The prime minister said: "No British documents and no British witness will be beyond the scope of the inquiry."
Mr Brown said the final report would reveal "all but the most secret of information" and the "unprecedented" process would be "fully independent of government".
But the prime minister was jeered by Conservative MPs when he announced that the inquiry would take a year to report - beyond the date of the next general election.
Tory leader David Cameron said that, because of this, there was a danger the public would believe the process had been "fixed to make sure the Government avoids having to face up to any inconvenient conclusions".
Mr Cameron said that the membership of the inquiry "looks quite limited" and complained that its terms of reference were "restrictive".
And Lib Dem leader Nick Clegg - who has always called for the inquiry to be held in public - said that "the government must not be able to close the book on this war as it opened it - in secret".
Mr Clegg added: "To rebuild public trust, this inquiry must be held in public."
Sir John Chilcot, 70, is a former permanent under-secretary of state at the Northern Ireland Office and has been chairman since 2001 of the Police Foundation and sat on the Butler Inquiry into the intelligence on Iraq's weapons of mass destruction.
The reasons for going to war in Iraq - including the now discredited claim that Saddam Hussein had weapons of mass destruction which could be used within 45 minutes of an order being given - have been a source of long-standing controversy.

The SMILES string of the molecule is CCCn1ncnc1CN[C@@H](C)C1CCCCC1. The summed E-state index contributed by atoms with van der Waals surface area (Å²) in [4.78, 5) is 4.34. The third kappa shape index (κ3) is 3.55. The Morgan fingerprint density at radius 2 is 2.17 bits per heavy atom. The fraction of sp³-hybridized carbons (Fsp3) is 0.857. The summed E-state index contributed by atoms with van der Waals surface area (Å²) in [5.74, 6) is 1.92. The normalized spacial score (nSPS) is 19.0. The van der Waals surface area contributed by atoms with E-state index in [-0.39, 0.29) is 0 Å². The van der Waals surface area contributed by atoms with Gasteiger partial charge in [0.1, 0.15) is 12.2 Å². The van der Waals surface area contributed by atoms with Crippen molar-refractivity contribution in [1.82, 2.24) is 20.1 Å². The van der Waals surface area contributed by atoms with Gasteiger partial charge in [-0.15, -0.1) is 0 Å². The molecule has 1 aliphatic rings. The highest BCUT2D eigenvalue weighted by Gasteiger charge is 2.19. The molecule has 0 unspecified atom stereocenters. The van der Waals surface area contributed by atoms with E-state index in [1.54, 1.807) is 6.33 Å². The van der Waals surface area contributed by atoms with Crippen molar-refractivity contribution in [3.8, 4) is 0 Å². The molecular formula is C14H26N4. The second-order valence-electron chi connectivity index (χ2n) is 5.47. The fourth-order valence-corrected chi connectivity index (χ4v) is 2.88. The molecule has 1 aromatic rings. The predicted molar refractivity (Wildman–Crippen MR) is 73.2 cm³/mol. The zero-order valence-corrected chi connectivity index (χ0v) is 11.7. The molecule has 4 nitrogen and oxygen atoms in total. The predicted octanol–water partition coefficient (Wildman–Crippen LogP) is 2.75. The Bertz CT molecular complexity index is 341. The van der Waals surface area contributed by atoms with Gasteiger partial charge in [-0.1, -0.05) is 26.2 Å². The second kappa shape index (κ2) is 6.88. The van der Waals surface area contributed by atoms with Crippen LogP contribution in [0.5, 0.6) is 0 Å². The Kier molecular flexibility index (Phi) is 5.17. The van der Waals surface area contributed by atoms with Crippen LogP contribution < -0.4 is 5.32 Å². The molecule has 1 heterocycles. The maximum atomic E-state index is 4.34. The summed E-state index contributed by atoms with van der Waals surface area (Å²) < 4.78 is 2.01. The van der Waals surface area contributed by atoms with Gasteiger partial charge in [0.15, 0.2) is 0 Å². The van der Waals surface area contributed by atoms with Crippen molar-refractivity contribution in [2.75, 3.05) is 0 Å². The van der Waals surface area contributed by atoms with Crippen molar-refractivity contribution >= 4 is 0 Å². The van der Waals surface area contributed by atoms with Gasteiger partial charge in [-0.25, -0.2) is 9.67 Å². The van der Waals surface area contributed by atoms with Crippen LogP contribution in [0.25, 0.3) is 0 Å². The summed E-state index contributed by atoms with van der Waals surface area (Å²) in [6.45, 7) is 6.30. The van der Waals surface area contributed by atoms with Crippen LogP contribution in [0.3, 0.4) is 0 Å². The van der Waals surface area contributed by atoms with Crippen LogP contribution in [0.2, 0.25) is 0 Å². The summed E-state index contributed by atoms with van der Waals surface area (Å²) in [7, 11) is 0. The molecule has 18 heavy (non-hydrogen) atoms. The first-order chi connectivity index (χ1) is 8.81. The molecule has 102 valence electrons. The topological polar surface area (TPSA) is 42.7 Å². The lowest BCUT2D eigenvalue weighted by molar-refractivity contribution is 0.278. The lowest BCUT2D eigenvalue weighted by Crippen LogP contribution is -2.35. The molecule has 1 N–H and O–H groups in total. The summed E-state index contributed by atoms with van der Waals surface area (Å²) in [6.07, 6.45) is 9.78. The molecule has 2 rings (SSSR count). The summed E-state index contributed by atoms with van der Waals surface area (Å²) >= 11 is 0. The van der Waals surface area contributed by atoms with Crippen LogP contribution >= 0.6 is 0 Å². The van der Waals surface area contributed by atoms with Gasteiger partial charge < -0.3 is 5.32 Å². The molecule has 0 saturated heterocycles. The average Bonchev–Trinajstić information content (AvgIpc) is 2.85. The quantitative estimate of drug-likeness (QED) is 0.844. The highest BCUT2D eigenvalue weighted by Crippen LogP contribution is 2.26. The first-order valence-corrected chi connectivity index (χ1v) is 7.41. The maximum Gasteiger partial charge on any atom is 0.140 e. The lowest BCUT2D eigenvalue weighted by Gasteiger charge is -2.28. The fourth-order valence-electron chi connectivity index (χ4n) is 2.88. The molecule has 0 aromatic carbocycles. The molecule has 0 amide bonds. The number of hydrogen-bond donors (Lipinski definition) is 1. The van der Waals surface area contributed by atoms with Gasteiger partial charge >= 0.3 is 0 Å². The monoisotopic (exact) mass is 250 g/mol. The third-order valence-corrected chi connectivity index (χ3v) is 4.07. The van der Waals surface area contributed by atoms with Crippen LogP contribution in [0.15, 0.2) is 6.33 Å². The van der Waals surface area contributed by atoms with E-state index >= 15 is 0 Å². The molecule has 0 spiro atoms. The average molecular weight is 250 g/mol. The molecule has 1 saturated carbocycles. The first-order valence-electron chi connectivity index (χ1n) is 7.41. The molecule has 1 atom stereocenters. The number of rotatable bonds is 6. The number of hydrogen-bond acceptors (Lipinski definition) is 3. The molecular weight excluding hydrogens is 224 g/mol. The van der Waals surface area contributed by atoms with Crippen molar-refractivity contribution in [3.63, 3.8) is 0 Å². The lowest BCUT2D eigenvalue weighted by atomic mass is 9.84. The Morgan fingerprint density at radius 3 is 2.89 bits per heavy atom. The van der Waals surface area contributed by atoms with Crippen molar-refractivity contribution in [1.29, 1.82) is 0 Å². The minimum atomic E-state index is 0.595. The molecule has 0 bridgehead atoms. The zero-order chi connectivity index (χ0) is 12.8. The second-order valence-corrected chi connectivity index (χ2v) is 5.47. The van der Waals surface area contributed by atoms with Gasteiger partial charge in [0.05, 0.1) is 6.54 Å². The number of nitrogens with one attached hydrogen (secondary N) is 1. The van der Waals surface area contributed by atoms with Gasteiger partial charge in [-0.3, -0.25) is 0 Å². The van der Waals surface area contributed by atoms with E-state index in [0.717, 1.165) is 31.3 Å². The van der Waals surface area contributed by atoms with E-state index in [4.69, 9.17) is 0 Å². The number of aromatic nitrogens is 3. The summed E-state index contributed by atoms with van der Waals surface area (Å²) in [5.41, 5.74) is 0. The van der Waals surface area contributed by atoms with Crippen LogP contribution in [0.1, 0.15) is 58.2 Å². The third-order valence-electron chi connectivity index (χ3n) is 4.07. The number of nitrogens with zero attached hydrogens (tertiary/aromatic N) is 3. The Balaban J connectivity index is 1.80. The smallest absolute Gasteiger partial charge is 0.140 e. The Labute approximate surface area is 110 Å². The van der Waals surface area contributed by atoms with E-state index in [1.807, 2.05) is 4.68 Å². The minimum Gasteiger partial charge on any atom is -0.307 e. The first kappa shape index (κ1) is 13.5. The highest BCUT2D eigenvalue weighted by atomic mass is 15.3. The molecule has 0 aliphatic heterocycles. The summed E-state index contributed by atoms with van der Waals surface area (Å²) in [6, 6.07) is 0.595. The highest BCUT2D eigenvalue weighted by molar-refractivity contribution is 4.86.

Two inquiries - the Hutton and Butler inquiries - have already been held into aspects of the Iraq war.
The Butler inquiry looked at intelligence failures before the war while the Hutton inquiry examined the circumstances leading to the death of former government adviser David Kelly.
In 2008 the government defeated Conservative attempts to force a public inquiry, saying it would be a "diversion" for UK troops serving in Iraq.
And in February Justice Secretary Jack Straw vetoed the publication of minutes of cabinet meetings discussing the legality of the war in the run-up to the invasion.
In March David Miliband, the foreign secretary, said the government was committed to holding a "comprehensive" inquiry into the conduct of the war and its aftermath.
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